We report here the case of a patient suffering from cluster-tic syndrome. This rare headache variant was the initial presenting symptom of MS. The patient was diagnosed as having MS according to the new McDonald’s criteria (2011 revision), although we used Barkoff–Tintoré criteria before, which were the most specific MRI criteria available for assessing the risk of conversion to MS after clinically isolated syndromes [10, 11]. This patient had had at least one objective—clinically and neurophysiologically demonstrated—lesion, two abnormal signs (pyramidalism; trigeminal lesion), and at least two new T2 lesions on MRI scans; therefore, the McDonald criteria for category III was achieved. The initial trigeminal lesion might generate the series of events which are thought to give rise to cluster-tic syndrome through trigeminal-vascular system activation. Involved structures correlated well with the absence of the left blink-reflex R1 component. The early reflex (R1) is mediated via the main sensory nucleus, while the late responses are probably transmitted via multi-synaptic pathways which include, at least, the spinal tract and nucleus [12, 13]. Hence the absence of R1 suggests an ipsilateral pontine lesion, provided that facial and trigeminal nerves remain intact [14, 15]. The absence of the right R1, in the first study, is astonishing. We performed the blink-reflex test for the first time when the first MRI study was done. In this first MRI, no demyelinating lesions were noted in the right pons, but 2 years later, the same lesion appeared in the right trigeminal sensory nucleus and root inlet as had previously been observed in the left. Therefore, we might speculate that unrevealed lesions, strategically located at the opposite side, could explain the right R1 absence as a subclinical lesion. This hypothesis is supported by the partial recovery experienced after the beginning of treatment with BIF-1A. Bilaterally normal R2 components reflect the integrity of the trigeminal spinal tract and the corresponding fiber root inlets. The main trigeminal sensory nucleus has an important role in connecting trigeminal inputs with the opposite trigeminal nucleus, facial nucleus, locus coeruleus, and supratentorial nuclei, including thalamus and hypothalamus. Lesions affecting trigeminal root fibers directed to the main sensory nucleus will affect the blink-reflex R1 component, leaving the R2 component unaltered and this fact could contribute to localize the lesion. It is possible that trigeminal deafferentization of parasympathetic nuclei and hypothalamus might contribute to the cluster headache through trigeminal-vascular reflex activation in this patient. Our observations implicate a central origin for the pain in this patient, supporting the hypothesis that cluster-tic syndrome is generated primarily in the brain. With data presented here, we cannot address as to why having both trigeminal nucleus and root inlets affected in MRI scans (Fig. 2), this patient had pain only in his left trigeminal area.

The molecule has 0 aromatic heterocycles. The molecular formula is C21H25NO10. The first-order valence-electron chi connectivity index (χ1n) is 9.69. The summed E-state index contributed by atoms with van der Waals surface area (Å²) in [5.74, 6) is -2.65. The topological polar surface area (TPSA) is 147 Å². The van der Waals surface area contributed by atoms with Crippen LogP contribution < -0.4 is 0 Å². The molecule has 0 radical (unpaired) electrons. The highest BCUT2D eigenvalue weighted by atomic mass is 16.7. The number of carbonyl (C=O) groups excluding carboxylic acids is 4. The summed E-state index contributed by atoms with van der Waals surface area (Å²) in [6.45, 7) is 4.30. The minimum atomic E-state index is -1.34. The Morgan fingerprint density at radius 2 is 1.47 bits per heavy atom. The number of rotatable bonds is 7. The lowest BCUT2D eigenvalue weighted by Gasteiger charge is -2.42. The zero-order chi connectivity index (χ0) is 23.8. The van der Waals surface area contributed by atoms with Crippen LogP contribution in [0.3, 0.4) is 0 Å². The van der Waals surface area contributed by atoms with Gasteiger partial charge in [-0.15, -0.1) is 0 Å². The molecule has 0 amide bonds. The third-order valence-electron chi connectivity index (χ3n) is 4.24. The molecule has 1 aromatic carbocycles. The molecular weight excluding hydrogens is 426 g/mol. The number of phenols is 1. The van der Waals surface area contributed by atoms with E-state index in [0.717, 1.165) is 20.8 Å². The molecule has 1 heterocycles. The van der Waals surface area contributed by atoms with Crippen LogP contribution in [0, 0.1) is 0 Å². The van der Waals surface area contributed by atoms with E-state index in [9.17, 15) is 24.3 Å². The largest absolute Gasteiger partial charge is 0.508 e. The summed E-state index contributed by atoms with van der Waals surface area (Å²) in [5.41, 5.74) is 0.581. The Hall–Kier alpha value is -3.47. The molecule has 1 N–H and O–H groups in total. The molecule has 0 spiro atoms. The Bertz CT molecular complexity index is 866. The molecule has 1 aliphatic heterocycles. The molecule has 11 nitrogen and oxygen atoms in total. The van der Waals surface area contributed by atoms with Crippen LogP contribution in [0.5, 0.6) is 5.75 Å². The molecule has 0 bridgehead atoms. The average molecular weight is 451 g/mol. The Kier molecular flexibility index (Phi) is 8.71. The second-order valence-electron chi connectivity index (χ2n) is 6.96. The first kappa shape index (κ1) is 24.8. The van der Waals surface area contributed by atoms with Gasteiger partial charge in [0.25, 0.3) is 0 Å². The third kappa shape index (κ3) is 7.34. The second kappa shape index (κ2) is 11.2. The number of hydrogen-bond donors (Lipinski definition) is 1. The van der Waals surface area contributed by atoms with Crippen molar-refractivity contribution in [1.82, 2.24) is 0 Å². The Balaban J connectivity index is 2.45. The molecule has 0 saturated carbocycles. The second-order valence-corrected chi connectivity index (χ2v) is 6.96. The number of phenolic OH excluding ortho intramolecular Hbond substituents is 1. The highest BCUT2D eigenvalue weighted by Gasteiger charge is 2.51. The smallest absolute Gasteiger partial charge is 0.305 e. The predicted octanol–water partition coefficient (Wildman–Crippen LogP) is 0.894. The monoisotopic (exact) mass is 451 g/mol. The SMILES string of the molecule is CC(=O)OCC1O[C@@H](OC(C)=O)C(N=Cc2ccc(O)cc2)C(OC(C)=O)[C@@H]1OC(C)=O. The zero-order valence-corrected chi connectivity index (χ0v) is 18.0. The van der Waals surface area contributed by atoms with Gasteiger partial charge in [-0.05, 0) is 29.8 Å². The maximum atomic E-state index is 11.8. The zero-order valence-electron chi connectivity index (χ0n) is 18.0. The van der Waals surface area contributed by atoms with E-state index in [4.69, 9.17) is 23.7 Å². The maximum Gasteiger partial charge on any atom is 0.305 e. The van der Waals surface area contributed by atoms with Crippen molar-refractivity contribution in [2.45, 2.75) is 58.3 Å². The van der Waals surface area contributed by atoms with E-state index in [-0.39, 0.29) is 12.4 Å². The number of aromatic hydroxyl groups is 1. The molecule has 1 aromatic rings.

Finally, after treatment with antiepileptic drugs, steroids and beta-interferon, the patient improved, but still needs polytherapy for pain control. We emphasize here the importance of serial MRI scans in young people suffering from trigeminal neuralgia to assess the final diagnosis of MS.
Conflict of interest
This article is distributed under the terms of the Creative Commons Attribution License which permits any use, distribution, and reproduction in any medium, provided the original author(s) and the source are credited.
- Watson P, Evans R (1985) Cluster-tic syndrome. Headache 25:123–126, 4008248, 10.1111/j.1526-4610.1985.hed2503123.x, 1:STN:280:DyaL2M3jtlymtQ%3D%3DPubMedView ArticleGoogle Scholar
- Alberca R, Ochoa JJ (1994) Cluster-tic syndrome. Neurology 44:996–999, 8208435, 10.1212/WNL.44.6.996, 1:STN:280:DyaK2c3mvVOiug%3D%3DPubMedView ArticleGoogle Scholar
- Katusic S, Williams DB, Beard CM, Bergstraldh EJ, Kurland LT (1991) Epidemiology and clinical features of idiopathic trigeminal neuralgia and glossopharyngeal neuralgia: similarities and difference. Rochester Minnesota. 1945–1984. Neuroepidemiology 10:276–281, 1798430, 10.1159/000110284, 1:STN:280:DyaK387oslSjug%3D%3DPubMedView ArticleGoogle Scholar